These Financial Wastes Can be Avoided

By Mo Vidwans

I will be the first one to admit that I am not able to do everything that I am going to suggest here as wasteful spending, nevertheless, notwithstanding my shortcomings, there are many wasteful things we do and then we realize afterwards that indeed those could have been avoided. If you spend some time thinking about this, you will also find wasteful things to add to the list as well.

Dr. Robert J. Shiller, an Economist and a Noble Laureate and who has many firsts associated to his name in the world of economics, always talks about how we waste our money. One of his big complaints is that's why some people buy big houses. Most people don't need to have big houses to live comfortably but also there is a long list of wastes associated with a big house and many of those items are inconspicuous.

A big house means a bigger mortgage, which means greater interest charges, bigger property taxes, possibly larger heating and cooling bills, along with maintenance of yards/landscape and inside of the house (cleaning, furnishings etc.). This list could be long. If you have a large family and many dependents along with lots of social activities, then perhaps you need one until the need is gone. The important thing is to be cognizant of the fact that there are many hidden costs associated with unnecessarily owning a big house.

Even though Dr. Shiller has many pet peeves, I will mention just a few here. Some things are as mundane as coffee and bottled water. These two items makes one wonder about every day waste. There's a simple solution. We can make coffee at home and avoid expensive coffee shops. Many of these store coffees cost about $4 or higher. If you have to have one or two every day, as so many swear by it, then you are looking at an expense of roughly $1,460 annually for one cup or twice that if you have to have one in the evening as well. All of a sudden it is a lot of money, should I say, wasted for whatever little pleasure we may be getting out of it.

And we know the story on bottled water already because it is discussed in the media all the time. Everyone is lugging that little 500ml bottled water with him/her which would cost about $1 in retail (less in bulk) and we drink that all the time. It is established beyond much doubts that tap water, at least in developed countries is as good as, if not better, as the bottled water, but we still want to keep paying roughly $1 per bottle which might add up to $700 to $1,000 per year. Coffee or bottled water, we don't think much about it when we buy one or two every day but looking at it as an annual expense it stands out as a lot of waste.

There are many such everyday items that can be mentioned. Some of those are subscriptions to health clubs, frequent and unplanned trips to the grocery store, impulsive purchases like purses, clothes, shoes or that $2,000 Peloton bike which hardly gets used. If you put your mind to it you too can come up with your own list.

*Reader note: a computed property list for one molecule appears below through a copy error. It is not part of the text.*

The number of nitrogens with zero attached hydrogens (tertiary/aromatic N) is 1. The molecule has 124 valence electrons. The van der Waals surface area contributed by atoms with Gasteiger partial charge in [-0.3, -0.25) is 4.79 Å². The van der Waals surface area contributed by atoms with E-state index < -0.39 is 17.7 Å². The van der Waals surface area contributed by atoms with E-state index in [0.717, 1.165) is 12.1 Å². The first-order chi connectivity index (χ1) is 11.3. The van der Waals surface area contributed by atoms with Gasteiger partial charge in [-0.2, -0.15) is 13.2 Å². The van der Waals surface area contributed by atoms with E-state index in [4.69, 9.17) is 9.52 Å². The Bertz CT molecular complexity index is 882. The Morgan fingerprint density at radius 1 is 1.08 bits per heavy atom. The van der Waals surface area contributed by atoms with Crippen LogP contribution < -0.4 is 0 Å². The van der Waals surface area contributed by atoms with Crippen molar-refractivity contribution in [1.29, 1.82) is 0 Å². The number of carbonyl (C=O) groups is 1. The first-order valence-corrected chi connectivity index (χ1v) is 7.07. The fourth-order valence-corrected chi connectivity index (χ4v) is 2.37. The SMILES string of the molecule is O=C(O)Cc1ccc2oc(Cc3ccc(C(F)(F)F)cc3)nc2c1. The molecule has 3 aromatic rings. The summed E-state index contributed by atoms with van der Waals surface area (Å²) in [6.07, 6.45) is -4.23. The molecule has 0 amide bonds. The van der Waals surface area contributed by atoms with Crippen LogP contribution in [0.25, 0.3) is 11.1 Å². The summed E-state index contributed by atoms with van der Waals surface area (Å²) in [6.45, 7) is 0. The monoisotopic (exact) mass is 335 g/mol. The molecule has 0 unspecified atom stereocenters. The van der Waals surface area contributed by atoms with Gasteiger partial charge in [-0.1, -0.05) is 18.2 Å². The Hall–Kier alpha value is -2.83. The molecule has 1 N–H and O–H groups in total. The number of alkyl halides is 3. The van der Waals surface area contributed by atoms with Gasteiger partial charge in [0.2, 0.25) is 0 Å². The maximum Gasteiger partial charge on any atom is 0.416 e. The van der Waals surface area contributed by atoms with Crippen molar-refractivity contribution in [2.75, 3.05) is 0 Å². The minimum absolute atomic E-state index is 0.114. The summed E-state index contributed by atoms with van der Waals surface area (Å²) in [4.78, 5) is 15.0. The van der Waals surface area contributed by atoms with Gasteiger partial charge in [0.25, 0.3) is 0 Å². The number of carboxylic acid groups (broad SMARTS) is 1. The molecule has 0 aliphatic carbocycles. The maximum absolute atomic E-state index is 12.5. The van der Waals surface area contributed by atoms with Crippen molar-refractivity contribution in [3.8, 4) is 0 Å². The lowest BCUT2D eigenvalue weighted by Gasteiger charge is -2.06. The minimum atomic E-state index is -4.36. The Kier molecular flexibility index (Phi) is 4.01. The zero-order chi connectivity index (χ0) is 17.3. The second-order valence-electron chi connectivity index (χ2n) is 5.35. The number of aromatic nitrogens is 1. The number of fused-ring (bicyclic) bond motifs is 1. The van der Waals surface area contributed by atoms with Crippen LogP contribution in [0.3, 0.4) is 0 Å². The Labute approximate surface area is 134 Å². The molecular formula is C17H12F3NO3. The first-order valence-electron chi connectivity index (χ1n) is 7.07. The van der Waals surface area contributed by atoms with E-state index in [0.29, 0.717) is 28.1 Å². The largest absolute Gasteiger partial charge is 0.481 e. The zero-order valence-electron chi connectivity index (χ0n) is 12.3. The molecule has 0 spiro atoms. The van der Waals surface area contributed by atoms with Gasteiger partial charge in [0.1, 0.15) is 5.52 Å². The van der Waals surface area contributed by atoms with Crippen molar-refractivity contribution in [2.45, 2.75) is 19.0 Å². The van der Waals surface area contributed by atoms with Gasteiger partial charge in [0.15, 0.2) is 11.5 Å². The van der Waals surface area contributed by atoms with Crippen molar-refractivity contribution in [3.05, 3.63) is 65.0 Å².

I really want to turn my attention to some other items from the financial world now because that is also another area where much waste happens. Credit card debt will be one of them. Dave Ramsey, who is very well known about his views on getting rid of the debts, has a popular radio program, gives lectures and seminars on that subject. His message is very simple: Tighten your money belt and get out of your debt. In other words be debt free. We have heard of outrageous late charges that our own banks charge if we are even a day late for our scheduled payments. We know about very high interest rate credit card companies charge (anywhere from 14 percent to 21 percent) and yet many of us have no serious plans to get out of that kind of debt burden. I will not even ask why we get into that situation in the first place.

Most of us have our assets managed by someone who charges an annual fee of at least one percent of your assets. That one percent charge, as a number, does not look high but if you convert that into dollars you will be astounded. Let us take an example. If someone, other than you, is managing, say $1 million of your assets, then their charges annually at a one percent rate will $10,000. This is a big number, and if your money has been managed like this for the last five years, say, then you have already shelled out $50,000+ of your hard-earned money. If you have sizeable assets then you may have some negotiating room to reduce those annual charges. The real alternative to this is to do investments yourself. This is easier said than done but it is possible with a little bit of earnest personal effort and some help from an expert and let me assure you many have done it.

If you just make your sincere list of waste and add up the amounts, it will likely be large. The only question we need to ask is whether whatever pleasure you got out of it was worth the price.

Mo Vidwans is an independent, board certified financial planner. For details visit, call 984-888-0355 or write to